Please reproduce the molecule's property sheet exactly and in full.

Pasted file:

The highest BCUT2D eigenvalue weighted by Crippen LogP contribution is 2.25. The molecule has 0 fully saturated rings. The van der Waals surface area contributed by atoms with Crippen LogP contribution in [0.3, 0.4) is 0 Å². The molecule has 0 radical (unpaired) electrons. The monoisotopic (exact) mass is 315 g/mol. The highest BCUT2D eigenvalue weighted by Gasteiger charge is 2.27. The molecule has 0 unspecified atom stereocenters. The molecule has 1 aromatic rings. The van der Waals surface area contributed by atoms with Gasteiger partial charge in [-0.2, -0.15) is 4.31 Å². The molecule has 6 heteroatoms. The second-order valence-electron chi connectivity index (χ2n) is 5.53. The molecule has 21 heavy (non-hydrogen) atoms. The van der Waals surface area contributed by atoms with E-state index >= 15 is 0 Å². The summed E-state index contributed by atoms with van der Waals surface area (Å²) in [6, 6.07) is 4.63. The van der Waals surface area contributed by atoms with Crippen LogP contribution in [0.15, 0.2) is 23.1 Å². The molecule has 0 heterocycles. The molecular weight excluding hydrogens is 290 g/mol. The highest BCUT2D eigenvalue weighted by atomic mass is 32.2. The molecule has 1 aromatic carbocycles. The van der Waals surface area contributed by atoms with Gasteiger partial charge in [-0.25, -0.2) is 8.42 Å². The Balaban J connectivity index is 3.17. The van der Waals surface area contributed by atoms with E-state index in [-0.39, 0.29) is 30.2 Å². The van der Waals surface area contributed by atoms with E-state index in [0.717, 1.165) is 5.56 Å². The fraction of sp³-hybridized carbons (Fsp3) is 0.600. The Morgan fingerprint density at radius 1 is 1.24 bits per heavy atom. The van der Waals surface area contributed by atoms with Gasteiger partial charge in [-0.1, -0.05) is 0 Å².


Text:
The highest BCUT2D eigenvalue weighted by Crippen LogP contribution is 2.25. The molecule has 0 fully saturated rings. The van der Waals surface area contributed by atoms with Crippen LogP contribution in [0.3, 0.4) is 0 Å². The molecule has 0 radical (unpaired) electrons. The monoisotopic (exact) mass is 315 g/mol. The highest BCUT2D eigenvalue weighted by Gasteiger charge is 2.27. The molecule has 0 unspecified atom stereocenters. The molecule has 1 aromatic rings. The van der Waals surface area contributed by atoms with Gasteiger partial charge in [-0.2, -0.15) is 4.31 Å². The molecule has 6 heteroatoms. The second-order valence-electron chi connectivity index (χ2n) is 5.53. The molecule has 21 heavy (non-hydrogen) atoms. The van der Waals surface area contributed by atoms with E-state index >= 15 is 0 Å². The summed E-state index contributed by atoms with van der Waals surface area (Å²) in [6, 6.07) is 4.63. The van der Waals surface area contributed by atoms with Crippen LogP contribution in [0.15, 0.2) is 23.1 Å². The molecule has 0 heterocycles. The molecular weight excluding hydrogens is 290 g/mol. The highest BCUT2D eigenvalue weighted by atomic mass is 32.2. The molecule has 1 aromatic carbocycles. The van der Waals surface area contributed by atoms with Gasteiger partial charge in [-0.25, -0.2) is 8.42 Å². The Balaban J connectivity index is 3.17. The van der Waals surface area contributed by atoms with E-state index in [-0.39, 0.29) is 30.2 Å². The van der Waals surface area contributed by atoms with E-state index in [0.717, 1.165) is 5.56 Å². The fraction of sp³-hybridized carbons (Fsp3) is 0.600. The Morgan fingerprint density at radius 1 is 1.24 bits per heavy atom. The van der Waals surface area contributed by atoms with Gasteiger partial charge in [-0.1, -0.05) is 0 Å².